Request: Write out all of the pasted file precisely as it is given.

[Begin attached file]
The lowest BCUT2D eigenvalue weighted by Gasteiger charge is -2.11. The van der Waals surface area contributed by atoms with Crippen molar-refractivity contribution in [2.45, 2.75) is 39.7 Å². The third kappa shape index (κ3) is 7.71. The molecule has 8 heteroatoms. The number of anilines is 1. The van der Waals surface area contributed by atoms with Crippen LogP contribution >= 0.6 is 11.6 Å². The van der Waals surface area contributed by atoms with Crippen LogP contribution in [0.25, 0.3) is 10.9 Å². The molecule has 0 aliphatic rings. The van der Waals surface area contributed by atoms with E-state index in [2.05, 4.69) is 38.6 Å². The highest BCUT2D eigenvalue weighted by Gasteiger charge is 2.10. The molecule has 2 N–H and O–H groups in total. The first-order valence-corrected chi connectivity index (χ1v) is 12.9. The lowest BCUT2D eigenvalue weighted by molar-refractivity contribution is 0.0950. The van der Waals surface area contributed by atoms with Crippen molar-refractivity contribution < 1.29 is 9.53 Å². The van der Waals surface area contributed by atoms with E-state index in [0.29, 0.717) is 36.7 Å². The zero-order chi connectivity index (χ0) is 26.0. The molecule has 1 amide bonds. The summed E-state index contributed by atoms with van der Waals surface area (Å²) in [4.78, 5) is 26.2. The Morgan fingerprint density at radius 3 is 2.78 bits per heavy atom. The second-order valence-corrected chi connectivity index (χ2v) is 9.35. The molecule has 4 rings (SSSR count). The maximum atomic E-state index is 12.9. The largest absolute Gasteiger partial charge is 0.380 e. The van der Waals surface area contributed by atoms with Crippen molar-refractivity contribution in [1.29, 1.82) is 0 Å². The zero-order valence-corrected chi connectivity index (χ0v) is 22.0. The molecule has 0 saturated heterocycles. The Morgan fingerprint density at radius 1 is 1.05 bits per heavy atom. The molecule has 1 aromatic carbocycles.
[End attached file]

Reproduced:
The lowest BCUT2D eigenvalue weighted by Gasteiger charge is -2.11. The van der Waals surface area contributed by atoms with Crippen molar-refractivity contribution in [2.45, 2.75) is 39.7 Å². The third kappa shape index (κ3) is 7.71. The molecule has 8 heteroatoms. The number of anilines is 1. The van der Waals surface area contributed by atoms with Crippen LogP contribution >= 0.6 is 11.6 Å². The van der Waals surface area contributed by atoms with Crippen LogP contribution in [0.25, 0.3) is 10.9 Å². The molecule has 0 aliphatic rings. The van der Waals surface area contributed by atoms with E-state index in [2.05, 4.69) is 38.6 Å². The highest BCUT2D eigenvalue weighted by Gasteiger charge is 2.10. The molecule has 2 N–H and O–H groups in total. The first-order valence-corrected chi connectivity index (χ1v) is 12.9. The lowest BCUT2D eigenvalue weighted by molar-refractivity contribution is 0.0950. The van der Waals surface area contributed by atoms with Crippen molar-refractivity contribution < 1.29 is 9.53 Å². The van der Waals surface area contributed by atoms with E-state index in [0.29, 0.717) is 36.7 Å². The zero-order chi connectivity index (χ0) is 26.0. The molecule has 1 amide bonds. The summed E-state index contributed by atoms with van der Waals surface area (Å²) in [4.78, 5) is 26.2. The Morgan fingerprint density at radius 3 is 2.78 bits per heavy atom. The second-order valence-corrected chi connectivity index (χ2v) is 9.35. The molecule has 4 rings (SSSR count). The maximum atomic E-state index is 12.9. The largest absolute Gasteiger partial charge is 0.380 e. The van der Waals surface area contributed by atoms with Crippen molar-refractivity contribution in [1.29, 1.82) is 0 Å². The zero-order valence-corrected chi connectivity index (χ0v) is 22.0. The molecule has 0 saturated heterocycles. The Morgan fingerprint density at radius 1 is 1.05 bits per heavy atom. The molecule has 1 aromatic carbocycles.